Garden Media Guild

Last Wednesday I was invited by BBC Gardeners’ World to an end of term bash at the Garden Media Guild Awards. All very nice, and I was a finalist in the awards too, with a portfolio of eight images published over the  last 12 months.

Garden Media Guild Photographer of the Year Finalist

two images from my portfolio

Two images from my portfolio

Along with the award ceremony, which was held at the Brewery in Chiswell Street, there was a three course meal. This included a desert that baffled James Alexander Sinclair, who happened to be sitting at the same table. I hadn’t heard of a Blackberry Tendance either.

I wouldn’t normally go on about a lunch, but I was quite curious about the goody bag that one often gets presented with at large events. As a car photographer I  was lucky enough to travel all over Europe, the US and  Japan, where you would frequently be presented with mementos relating to a particular country – wine, pens, model cars, books and T-shirts to name but a few. But never an axe! It’s a very fine axe too. I sat on the tube rehearsing my statement to the police all the way home!

Kodachrome retrospective exhibition

As noted in the post on 30th August, Kodachrome processing finally ceases on 30th December 2010. To celebrate the end of an era, the Association of Photographers are staging an exhibition of work by AOP members taken on this classic film. I heard this week that two of my images have been selected.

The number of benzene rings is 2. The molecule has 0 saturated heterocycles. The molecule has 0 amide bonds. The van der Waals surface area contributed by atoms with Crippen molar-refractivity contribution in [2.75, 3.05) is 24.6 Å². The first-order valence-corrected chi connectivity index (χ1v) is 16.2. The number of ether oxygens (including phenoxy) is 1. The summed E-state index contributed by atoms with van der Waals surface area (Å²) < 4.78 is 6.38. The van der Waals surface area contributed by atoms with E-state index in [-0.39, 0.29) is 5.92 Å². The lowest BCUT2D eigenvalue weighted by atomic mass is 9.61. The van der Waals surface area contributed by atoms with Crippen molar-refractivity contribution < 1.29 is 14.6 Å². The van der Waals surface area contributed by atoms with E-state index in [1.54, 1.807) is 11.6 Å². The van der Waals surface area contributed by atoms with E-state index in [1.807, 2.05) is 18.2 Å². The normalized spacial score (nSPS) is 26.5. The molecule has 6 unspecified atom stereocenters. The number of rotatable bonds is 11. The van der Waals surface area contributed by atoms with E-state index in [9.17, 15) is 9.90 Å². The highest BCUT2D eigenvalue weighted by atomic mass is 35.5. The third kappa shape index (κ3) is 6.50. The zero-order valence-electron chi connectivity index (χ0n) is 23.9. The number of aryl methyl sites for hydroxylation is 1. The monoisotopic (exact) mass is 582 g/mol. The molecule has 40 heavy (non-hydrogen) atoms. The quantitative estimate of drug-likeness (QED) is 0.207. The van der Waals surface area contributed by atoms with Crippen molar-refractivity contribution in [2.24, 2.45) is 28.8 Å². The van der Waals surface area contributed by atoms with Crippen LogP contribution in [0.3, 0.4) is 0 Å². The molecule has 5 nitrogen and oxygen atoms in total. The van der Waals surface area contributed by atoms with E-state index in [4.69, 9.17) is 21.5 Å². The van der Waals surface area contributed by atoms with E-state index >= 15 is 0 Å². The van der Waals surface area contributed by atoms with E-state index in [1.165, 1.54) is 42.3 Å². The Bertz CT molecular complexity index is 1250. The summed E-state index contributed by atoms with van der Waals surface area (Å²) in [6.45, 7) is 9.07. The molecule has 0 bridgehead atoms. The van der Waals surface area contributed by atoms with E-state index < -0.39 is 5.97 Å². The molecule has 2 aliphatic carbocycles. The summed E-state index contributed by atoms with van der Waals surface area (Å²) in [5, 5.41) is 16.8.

BMW 5 Series, shot on Kodachrome 64 for Car Magazine in 1990

BMW 5 Series, shot on Kodachrome 64 for Car Magazine in 1990

Austin Healey rear badge

One of my last Kodachrome images from 1990 - Austin Healey badge taken for the book, The Original Austin Healey, by Bay View Books.

The exhibition runs from 18th January to 10th February 2011. More information, along with travel details, will be available on the AOP website, though as I write, the announcement has not been published.

Away Pitch

Away Pitch

Away Pitch - Pinhole Impressions photograph with Mick Grocott ©Vitor Azevedo

Earlier this year, I was invited to submit an image to an exhibition called ‘Away Pitch‘ at The Brewhouse Arts Centre in Burton on Trent. Curated by artist Vitor Azevedo, the exhibition combined art and poetry. Works were placed with local sports people, who recorded their reactions and responses to them in the form of books, photographs and recordings. The launch was held in July 2009 at The Brewhouse, and included a dance performance combining sportsmen and professional dancers, a youth community dance piece and the unveiling of the Pitch exhibition. Over 170 people attended the event that was well received and has since continued to bridge the gap between art and sport in a positive way.

One of my Pinhole Impressions Series, Tilia Tomentosa (Lime tree), was placed with Mick Grocott, a referee, who was photographed by Vitor. All works were accompanied by text by poet and playwright Kev Fegan.

Other sports people included Alison Williamson, an archer for Team-GB, Jenny Booth, Gold medal winner at Atlanta 1996 for Paralympic Swimming, sprinter Alex Nelson from Stoke on Trent, Keiran McAvoy, Newcastle under Lyme’s Sports personality of the Year, BMX Four Cross Mountain bike rider and boxer Frazer Clarke from Burton Upon Trent.

Vitor is currently working on a book to accompany the exhibition, which will tour the region.

Hire a professional

It’s interesting to see the flack that David Cameron has had for appointing a personal photographer to track him. Andrew Parsons has been put onto the public payroll to produce PR work for the Conservative leader and other senior cabinet officials. At a time when photographers are being put under pressure with a combination of cost cuts and a make-do attitude with the glut of cheap, second-rate photographs available, the Conservative leader can still see a professional job requires a skilled professional. As in any field. A good point made by Alan Chun on the Epuk forum, it is a strong message to those who commission photography. If you buy cheap…….

The Palace Art Fair and the New York Affordable Art Fair